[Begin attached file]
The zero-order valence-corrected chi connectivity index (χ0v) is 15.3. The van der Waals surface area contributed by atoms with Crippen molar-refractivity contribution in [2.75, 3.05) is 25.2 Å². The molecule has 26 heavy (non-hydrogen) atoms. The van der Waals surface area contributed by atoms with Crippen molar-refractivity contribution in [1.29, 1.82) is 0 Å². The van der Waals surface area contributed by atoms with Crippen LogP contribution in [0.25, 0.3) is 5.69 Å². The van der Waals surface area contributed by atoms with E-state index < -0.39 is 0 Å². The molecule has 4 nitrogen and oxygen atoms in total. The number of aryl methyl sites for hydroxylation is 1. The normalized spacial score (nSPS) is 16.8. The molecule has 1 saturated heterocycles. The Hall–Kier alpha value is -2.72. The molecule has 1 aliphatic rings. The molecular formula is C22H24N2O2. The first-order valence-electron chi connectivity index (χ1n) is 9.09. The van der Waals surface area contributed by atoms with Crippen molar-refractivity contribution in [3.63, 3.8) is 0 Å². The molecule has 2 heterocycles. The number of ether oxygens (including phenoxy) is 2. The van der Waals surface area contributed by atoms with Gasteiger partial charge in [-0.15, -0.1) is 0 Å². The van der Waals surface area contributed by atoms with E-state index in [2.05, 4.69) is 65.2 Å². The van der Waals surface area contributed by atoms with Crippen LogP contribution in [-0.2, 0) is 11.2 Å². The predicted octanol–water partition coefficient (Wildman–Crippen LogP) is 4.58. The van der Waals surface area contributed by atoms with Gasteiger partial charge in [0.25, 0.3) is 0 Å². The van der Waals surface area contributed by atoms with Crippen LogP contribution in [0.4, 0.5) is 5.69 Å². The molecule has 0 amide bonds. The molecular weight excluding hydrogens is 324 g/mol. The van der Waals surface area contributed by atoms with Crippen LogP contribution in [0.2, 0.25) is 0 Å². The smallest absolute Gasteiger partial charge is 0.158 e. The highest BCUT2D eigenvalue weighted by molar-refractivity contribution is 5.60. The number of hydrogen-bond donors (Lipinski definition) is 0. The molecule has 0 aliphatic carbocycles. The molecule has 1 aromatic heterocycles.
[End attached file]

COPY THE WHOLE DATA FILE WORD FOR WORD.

The zero-order valence-corrected chi connectivity index (χ0v) is 15.3. The van der Waals surface area contributed by atoms with Crippen molar-refractivity contribution in [2.75, 3.05) is 25.2 Å². The molecule has 26 heavy (non-hydrogen) atoms. The van der Waals surface area contributed by atoms with Crippen molar-refractivity contribution in [1.29, 1.82) is 0 Å². The van der Waals surface area contributed by atoms with Crippen LogP contribution in [0.25, 0.3) is 5.69 Å². The van der Waals surface area contributed by atoms with E-state index < -0.39 is 0 Å². The molecule has 4 nitrogen and oxygen atoms in total. The number of aryl methyl sites for hydroxylation is 1. The normalized spacial score (nSPS) is 16.8. The molecule has 1 saturated heterocycles. The Hall–Kier alpha value is -2.72. The molecule has 1 aliphatic rings. The molecular formula is C22H24N2O2. The first-order valence-electron chi connectivity index (χ1n) is 9.09. The van der Waals surface area contributed by atoms with Crippen molar-refractivity contribution in [3.63, 3.8) is 0 Å². The molecule has 2 heterocycles. The number of ether oxygens (including phenoxy) is 2. The van der Waals surface area contributed by atoms with Gasteiger partial charge in [-0.15, -0.1) is 0 Å². The van der Waals surface area contributed by atoms with E-state index in [2.05, 4.69) is 65.2 Å². The van der Waals surface area contributed by atoms with Crippen LogP contribution in [-0.2, 0) is 11.2 Å². The predicted octanol–water partition coefficient (Wildman–Crippen LogP) is 4.58. The van der Waals surface area contributed by atoms with Gasteiger partial charge in [0.25, 0.3) is 0 Å². The van der Waals surface area contributed by atoms with Crippen LogP contribution in [0.4, 0.5) is 5.69 Å². The molecule has 0 amide bonds. The molecular weight excluding hydrogens is 324 g/mol. The van der Waals surface area contributed by atoms with Crippen LogP contribution in [0.2, 0.25) is 0 Å². The smallest absolute Gasteiger partial charge is 0.158 e. The highest BCUT2D eigenvalue weighted by molar-refractivity contribution is 5.60. The number of hydrogen-bond donors (Lipinski definition) is 0. The molecule has 0 aliphatic carbocycles. The molecule has 1 aromatic heterocycles.